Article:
You probably don’t acknowledge or recognize anything exceptional about “America.” If that is the case, time will tell whether that matters. Because a “same-as-all-the-rest-ist” America might be just around the corner, to humanity’s great peril.

            • Current leftist thinking in “America” is certainly eliminationist. (I use quotes, because the leftists want to eliminate that word along with patriotic, nationalistic, or otherwise sympathetic thinking associated with it.) Leftist leadership is clearly and absolutely at war with “America.” So the “total war” strategy and policy you mention is a central feature of the lives of leftists who today are striving to eliminate “America.” But still, that feature is not common to all or even most “Americans.” Most are like me.

              What I bolded, I am glad you see that. I see it too. But I have other thoughts on the matter, too.

              In a post to Esteemed Zoltar I outlined a theory I am working with that has to do with this ‘trait’ as I have called it. I got the sense reading American Civil War writings that when the nation divided, it divided in a significant sense psychologically. The Radical Republicans of that time (in my view) acted in ways similar to the way the SJW of today acts. Intolerant, highly idealistic, with a Puritanical zeal that had a religious element: something extremely assertive and self-righteous. I think that this character trait is especially America, but I would not say that it only operates negatively.

              I do not perceive anyone who writes on this blog as being, in a true sense, non-leftist. If *you* are anything you are also progressives who hold essentially the same views as Progressives and, thus, of Leftists. In all categories *you* hold to progressive ideas, in no category do you define views that are rightist or traditionalist. I agree with you that the Progressive-Left is pushing forward in outrageous ways though. But they are pushing forward in categories that *you* essentially — fundamentally — agree about.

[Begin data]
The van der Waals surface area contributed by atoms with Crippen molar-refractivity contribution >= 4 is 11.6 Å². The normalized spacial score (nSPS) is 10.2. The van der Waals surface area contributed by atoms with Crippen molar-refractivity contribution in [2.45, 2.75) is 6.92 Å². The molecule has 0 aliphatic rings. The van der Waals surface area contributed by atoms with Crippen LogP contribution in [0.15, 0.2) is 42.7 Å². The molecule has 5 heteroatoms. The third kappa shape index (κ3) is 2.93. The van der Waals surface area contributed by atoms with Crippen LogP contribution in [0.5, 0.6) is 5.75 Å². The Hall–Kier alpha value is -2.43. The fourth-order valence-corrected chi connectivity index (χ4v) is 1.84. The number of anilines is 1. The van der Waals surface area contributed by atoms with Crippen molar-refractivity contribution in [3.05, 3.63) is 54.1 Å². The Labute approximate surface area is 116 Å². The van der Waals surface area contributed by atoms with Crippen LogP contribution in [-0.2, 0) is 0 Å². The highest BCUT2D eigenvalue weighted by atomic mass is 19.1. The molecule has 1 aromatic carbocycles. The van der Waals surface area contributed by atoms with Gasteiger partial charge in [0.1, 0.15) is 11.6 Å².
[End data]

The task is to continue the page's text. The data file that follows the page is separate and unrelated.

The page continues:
Therefore, the entire idea of what is and what could be a ‘real Right’, a Right not intimately tied (ideologically) with theProgressive Left, is an open territory: it needs to be defined.

              My view is that *you* are involved in the same ideology as those you say are set to ‘eliminate’ America. But that leads to the question of What Is America? Who defines it? And who has, over time, redefined America? My view is that the New America has come into form (came to be defined) in the Postwar. And especially after the Civil Rights Movement. Since *you* and every Conservative is completely and 100% idoelogically in-pro of that New America, in this sense *you* are not Rightists, but Leftists-in-essence.

              This is why, it seems to me, that *you* can do little else but complain. *You* do not seem to have any distinct ideological position, nor (as I might say) defined metaphysical platform. Not sure if saying this what I say makes sense. I haven’t got it all worked out yet.

              Unless one could define a ‘real Right-leaning program’ that also has a sound metaphysical and ‘traditionalist’ base, I see Leftism as subsuming us all. We ‘swim’ in it. We breathe it like a fish breathes water. Again, if this is not yet worked out it is because I have not yet worked through it.

              You probably don’t acknowledge or recognize anything exceptional about “America.” If that is the case, time will tell whether that matters. Because a “same-as-all-the-rest-ist” America might be just around the corner, to humanity’s great peril.

              I most certainly do recognize something exceptional. But you will take issue with it if I describe it. I admire the Former America more than I do the Later America. The post-Sixties America is heading, and will end up in, the trash bin. It is destroying itself. But it is not a ‘them’ that is doing it. I have to say, because I think it is true, that *you* are doing it. And the only way to correct the inevitability of chaos and destruction is by an extreme egress from progressivism and leftism to a radical right-traditionalism.

              I am mad at many of *you* because *you* have allowed this to happen. (But this is an unfair complaint on my part. We are all part of the same problem).